A World Without a Financial System
By Heather Marsh / georgiebc.wordpress.com

An overriding concern of many people participating in protests since 2010 has been the financial system. From the September 17, 2011 protests against financial institutions and the symbolism of Occupy Wall Street to the widespread discussion of alternative currencies, money received more air time than even human rights and war.

The current human rights atrocities and endless wars did not even cause the Arab Spring; it was the unfairness of the economic systems (starting with the fining of a fruit seller in Tunisia) which were the initial driving force behind the 2011 protests. The current speculation regarding the possible collapse of the financial system focuses on possible replacements.

With all of this attention, it would be easy to assume that financial systems must be a very important part of any future economy. But must they? Before we discuss alternative systems or how to repair our current system, we need to look at why we need a financial system at all. If we define the function of our financial systems, form should follow easily, be it community currency, barter, p2p digital, resource based or other.


The current financial system functions as a means to tie the work that is done for corporations to basic essentials such as food and housing in an entirely artificial relationship. Despite an abundance of basic essentials, individuals or entire countries can be deprived of them based on the labour or rights they are providing to corporations. A system where banks, governments, and many other valueless institutions also stand between individuals and basic needs and demand payment completes the creation of true wage slavery where no worker can survive outside the system. By providing a complete disconnect between work required to produce basic essentials and ownership or access to them, this system also assures gross overabundance of resources for people who do no work of value at all. The financial system enables very inequitable distribution of resources.

Wages are commonly described as a motivator to work. We are told that no one would work if they were not paid. This is belied by the amount of people raising their children, cleaning their homes, tending their gardens, volunteering for fire departments and and writing open source software and it is belied by cultures in myriad times and places which survived happily without a financial system. Women in all cultures are expected to do very difficult, time consuming, laborious and high risk unpaid work to give birth and raise children, and in many cultures they remain as an almost entirely unpaid foundation of slave labour that the rest of the economy is built upon. What is referred to as women’s right to work is really the right to do paid corporate work. All of the work that benefits society is, has been or could easily be unpaid, while pay is only required for work that is harmful to society. Valuation of work rests with corporations and governments which ensure that workers will engage in pointlessly dangerous and immoral work that they would never do otherwise. People are paid to kill people. People are not paid to give birth. Is it now more socially acceptable to kill people than to give birth to people? Or is it just more immediately valuable to corporations? Wages were created not to motivate us to work, but to control our work.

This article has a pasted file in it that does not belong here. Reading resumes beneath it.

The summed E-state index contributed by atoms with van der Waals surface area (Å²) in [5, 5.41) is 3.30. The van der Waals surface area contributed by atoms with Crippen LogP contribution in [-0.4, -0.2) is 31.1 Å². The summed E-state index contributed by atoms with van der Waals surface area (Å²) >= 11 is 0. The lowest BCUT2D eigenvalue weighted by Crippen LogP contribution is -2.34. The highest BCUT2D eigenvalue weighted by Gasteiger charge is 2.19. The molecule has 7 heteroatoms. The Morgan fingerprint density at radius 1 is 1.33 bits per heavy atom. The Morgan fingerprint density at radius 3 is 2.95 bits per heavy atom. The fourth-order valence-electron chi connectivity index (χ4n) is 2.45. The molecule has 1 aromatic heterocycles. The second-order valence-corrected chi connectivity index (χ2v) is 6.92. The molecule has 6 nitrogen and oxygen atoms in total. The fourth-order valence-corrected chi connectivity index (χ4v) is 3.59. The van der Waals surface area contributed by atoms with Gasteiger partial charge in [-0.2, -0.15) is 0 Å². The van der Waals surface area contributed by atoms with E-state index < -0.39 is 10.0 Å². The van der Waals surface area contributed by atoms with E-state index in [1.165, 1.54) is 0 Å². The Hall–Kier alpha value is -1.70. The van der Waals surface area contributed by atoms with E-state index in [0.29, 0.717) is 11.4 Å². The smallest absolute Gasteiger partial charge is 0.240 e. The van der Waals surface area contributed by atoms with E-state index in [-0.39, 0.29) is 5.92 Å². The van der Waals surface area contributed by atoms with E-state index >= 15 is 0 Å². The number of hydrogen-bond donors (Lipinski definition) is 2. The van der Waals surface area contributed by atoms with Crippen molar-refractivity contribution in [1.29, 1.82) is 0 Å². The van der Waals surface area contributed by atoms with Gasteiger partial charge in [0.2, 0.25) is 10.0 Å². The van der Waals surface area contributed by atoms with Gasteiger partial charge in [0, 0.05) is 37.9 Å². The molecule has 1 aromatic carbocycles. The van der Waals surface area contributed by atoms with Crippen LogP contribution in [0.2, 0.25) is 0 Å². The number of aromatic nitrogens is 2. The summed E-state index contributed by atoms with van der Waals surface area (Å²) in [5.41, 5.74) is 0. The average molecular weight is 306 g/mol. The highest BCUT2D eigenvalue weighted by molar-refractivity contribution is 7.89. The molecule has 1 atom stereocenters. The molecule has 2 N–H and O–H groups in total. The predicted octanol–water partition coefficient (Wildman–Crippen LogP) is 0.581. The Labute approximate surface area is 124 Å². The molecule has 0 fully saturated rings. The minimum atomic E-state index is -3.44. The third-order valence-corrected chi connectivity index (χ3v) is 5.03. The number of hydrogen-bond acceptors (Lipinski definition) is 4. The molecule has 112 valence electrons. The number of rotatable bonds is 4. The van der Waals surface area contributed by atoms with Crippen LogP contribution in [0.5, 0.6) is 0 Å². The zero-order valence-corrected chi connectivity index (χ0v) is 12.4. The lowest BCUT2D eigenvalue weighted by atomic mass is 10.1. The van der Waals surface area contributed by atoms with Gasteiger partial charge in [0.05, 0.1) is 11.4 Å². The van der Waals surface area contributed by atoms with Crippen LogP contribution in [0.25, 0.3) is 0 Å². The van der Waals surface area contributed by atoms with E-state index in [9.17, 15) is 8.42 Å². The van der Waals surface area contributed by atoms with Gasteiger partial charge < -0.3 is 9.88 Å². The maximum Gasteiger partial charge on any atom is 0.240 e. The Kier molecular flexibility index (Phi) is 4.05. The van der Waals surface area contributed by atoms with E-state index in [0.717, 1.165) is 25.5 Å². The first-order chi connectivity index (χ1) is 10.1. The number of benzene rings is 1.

The jobs that corporations and governments have chosen to value are almost entirely busywork, pointless jobs that would not exist in another system, jobs including but not limited to everything in sales, finance, management, politics, and more. The end result of corporate work is far too much product and products and services that are detrimental to society and the environment. Any attempts to stop corporate work are met with the cry that to do so would cause job loss, which is promoted as a great evil as under this system jobs equal basic essentials. Jobs are always touted as being in short supply, valuable, and difficult to obtain, especially the ‘good’ jobs that pay the most money. Jobs are, of course, not remotely scarce, any child can find hundreds of valuable things to do at any time, but these valuable jobs have not had an artificial monetary value associated with them.

Any for profit system is not going to have social or environmental goals as its mandate (even if it says it does) and a wage paying system is a for profit system. If profit were removed, all decisions would be made for social goals, prison systems would be trying to rehabilitate prisoners or study to find why they were in violation of the law instead of just warehousing as many as possible, medical research would be trying to improve health instead of selling pharmaceuticals, and agriculture would be devoted to producing the most nutritious food in the most environmentally responsible way. Removing profit would also remove a great deal of the reason for competitiveness, secrecy and spying within organizations, along with a great deal of the redundancy of competing companies providing identical goods and services. Removing wages attached to a specific system would give every individual the freedom to leave any system they did not agree with or that began to malfunction due to core team problems, a better alternative system or other. Removing profit eradicates the need for ownership of knowledge and many other assets.